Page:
First of all, presenting your work in 2 minutes requires a lot of work to be done beforehand. How can I share the problematic and the interest of my work with my audience without presenting the different notions in detail? What are my main results? What is the take-home message? I think being used to talking about your research with your non-academic friends and family may really help. The conference offered the possibility to make this presentation live or to pre-record it. I choose the second option to make mine more accessible, by adding subtitles and to be able to archive it online after the conference. As a non-native speaker, I know that it can sometimes be difficult to follow a whole session of presentations, especially if they are not totally in our research topic, and depending on speakers’ accent. So, it was also an opportunity to make sure that this 2-minute message would get through to as many people as possible who came to listen. Finally, this format was also very interesting for the diffusion of the work . I now have a fairly simple 2-minute video associated with my in-progress publication. It’s still additional work to do, but I think I’ll practice this exercise again next time before I start writing an article, and then why not for its dissemination afterward! In spite of this particular format, moments of exchange were allowed in each session, through dedicated video conference rooms for each presenter. I had the pleasure to meet new researchers, saw friends and colleagues. Like in big music festivals, many sessions are held in parallel at EGU General Assemblies. With shorter, though dense, sessions, I think I was able to see more and a greater diversity of studies.

Part II – Thinking more

In parallel to sessions on my research theme (paleoclimates), which always teach a lot, the EGU offers the possibility to attend special (and longer), oral presentation, the Medal lectures , which allowed me to attend presentations by the eminent (paleo)climatologists Valérie Masson-Delmotte and Kim Cobb, and small courses (useful to nice to refresh one’s geology basics for example). What I really like about the EGU is that the conference also has great sessions (presentations, lectures or debates) about research in general and how to do it, for example: about the role of geosciences in the evolution of the world / about education and communication of science / or about diversity, equity and inclusion in science. This year, I was particularly impressed by two of them:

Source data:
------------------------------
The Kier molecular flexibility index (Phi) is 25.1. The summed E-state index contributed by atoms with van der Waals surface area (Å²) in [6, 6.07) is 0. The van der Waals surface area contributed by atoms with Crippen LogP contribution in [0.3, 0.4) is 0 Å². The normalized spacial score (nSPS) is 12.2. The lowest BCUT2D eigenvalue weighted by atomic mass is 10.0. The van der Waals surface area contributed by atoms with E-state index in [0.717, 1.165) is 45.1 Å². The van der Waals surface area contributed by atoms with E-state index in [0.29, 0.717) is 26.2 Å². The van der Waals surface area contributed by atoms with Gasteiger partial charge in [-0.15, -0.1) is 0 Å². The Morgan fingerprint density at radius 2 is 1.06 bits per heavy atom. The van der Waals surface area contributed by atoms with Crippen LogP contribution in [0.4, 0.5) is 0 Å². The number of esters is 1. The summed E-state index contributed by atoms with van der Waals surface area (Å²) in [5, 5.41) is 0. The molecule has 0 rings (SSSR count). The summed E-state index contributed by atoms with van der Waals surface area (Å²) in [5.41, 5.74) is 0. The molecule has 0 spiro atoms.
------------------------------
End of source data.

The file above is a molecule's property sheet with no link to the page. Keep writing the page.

First, “ A Climate and Ecological Emergency: Can a pandemic help save us…? ”, with the passionating and super-positive intervention of the climatologist Katharine Hayhoe (see her website which gives a lot of tools to understand and raise awareness about climate change [5,6] ), who compared the rapidity of action on a global scale in response to COVID to the persistent lack of action of governments in the face of the ongoing climate crisis, trying to understand the origin of this crisis (ex. The phenomena of psychological distancing: COVID showed us that we could react quickly and limit our emissions, how can we do the same in the face of climate change? I was also particularly interested in the session, “ Promoting diversity in geosciences “, which took stock of the lack of diversity and neo-colonial practices within geosciences, and exposed concrete means to set up an anti-racism laboratory [7,8] . Budiman Minasny’s presentation introduced me to the concept of parachute science (aka helicopter research ) which is “ when researchers from wealthier countries go to a developing country, collect information, travel back to their country, analyze the data and samples, and publish the results with no or little involvement of local researchers “ [9] . One can imagine that perhaps some unscrupulous researchers take advantage of local researchers to do unrecognized research assistance work in the field, somewhere far away… There are people with a poor morality in all fields. However, I had never realized (in fact I had never asked myself), that there was a whole grey area with indirect and less obvious ways of misconducting. A striking example was for instance that by working on research questions centered on other countries, without involving local universities, we may grab potential research to local research communities… In my future research, I would like to address questions of macro-evolution on a global scale, although brief, this presentation would clearly have helped me thinking about my future collaborations. As a non-minoritized (although) woman, I am not the best person to talk about this topic, and I certainly still have tons of things to learn to be up to speed, but it is thanks to conferences like these that one learns little by little how to conduct fair science at the scale of one’s lab and internationally, so these should be promoted.